Candy Man

There is a little candy store on West 23rd Street that doesn’t look like it can hold more than eight people at once without those eight people becoming more intimate with one another than they’d ever really wanted. Not that it matters how many people it can accommodate, because until the other day, I’d never seen any customers in there at all. And that day, there were only two.
There is a little man who sits behind the counter in the back of the store. He doesn’t look like he blinks or moves around much. He just looks sad, gray, and lonely. Every time I pass by, I think he is sitting there wondering why no one comes into his little store. I imagine him saying, quietly and softly, inside his head, “Please buy my candy.”
I couldn’t see his face the day when there were two other people in his store. I’d like to think his face was bright when they politely and respectfully asked for a handful of every different candy he had available for sale. I’d like to think they bought bags and bags of candy. I’d like to think the candy was fresh and colorful and he and his customers exchanged pleasant conversation, and that the customers promised to come back again because he had such a nice little store and was such a nice little man.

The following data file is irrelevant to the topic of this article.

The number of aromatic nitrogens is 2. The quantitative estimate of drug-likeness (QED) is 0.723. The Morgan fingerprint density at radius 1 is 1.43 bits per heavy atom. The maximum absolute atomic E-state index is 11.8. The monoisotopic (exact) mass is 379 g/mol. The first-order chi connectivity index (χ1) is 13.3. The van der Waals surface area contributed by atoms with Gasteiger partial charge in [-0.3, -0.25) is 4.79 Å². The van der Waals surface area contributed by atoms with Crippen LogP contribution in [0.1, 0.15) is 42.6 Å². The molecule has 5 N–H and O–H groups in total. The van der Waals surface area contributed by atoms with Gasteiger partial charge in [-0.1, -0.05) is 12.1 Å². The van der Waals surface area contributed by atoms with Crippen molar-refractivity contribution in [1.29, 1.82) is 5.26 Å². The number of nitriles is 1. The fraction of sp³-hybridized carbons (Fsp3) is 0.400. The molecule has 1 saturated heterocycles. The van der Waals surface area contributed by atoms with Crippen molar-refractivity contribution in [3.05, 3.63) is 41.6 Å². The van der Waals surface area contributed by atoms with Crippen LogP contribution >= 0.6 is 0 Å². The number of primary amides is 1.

But I passed by the way I always do, barely able to look at him or his store longer than it took to see that there were finally people in there. I didn’t want to be there if the customers walked out empty-handed. I didn’t want to be there when the door opened and I could see the little man inside without the barrier of glass separating him from my glance. I didn’t want to see his deep, sad eyes pleading with me, “Please buy my candy.”
On Monday, I’m not going to just pass. I’m going to go into his store and buy something. I could use colorful jellybeans for the candy dish in my living room. And for once I’m not going to think that my one purchase will thrill him so much that he’ll begin to rely on me the way a wingless bird relies on the kind old lady who feeds him every day. Because what will happen if one day that lady isn’t there to help, and the bird dies of starvation?
Hopefully I’m just going to think that the little man will be as sweet as his candy and that eventually he’ll know me by name. And when I pass by on a non-candy-buying day, I’ll be able to cheerfully wave to him because I know that I’ve finally entered his world and bought his candy. Fresh, happy, colorful candy.
(And everyone will live happily ever after.)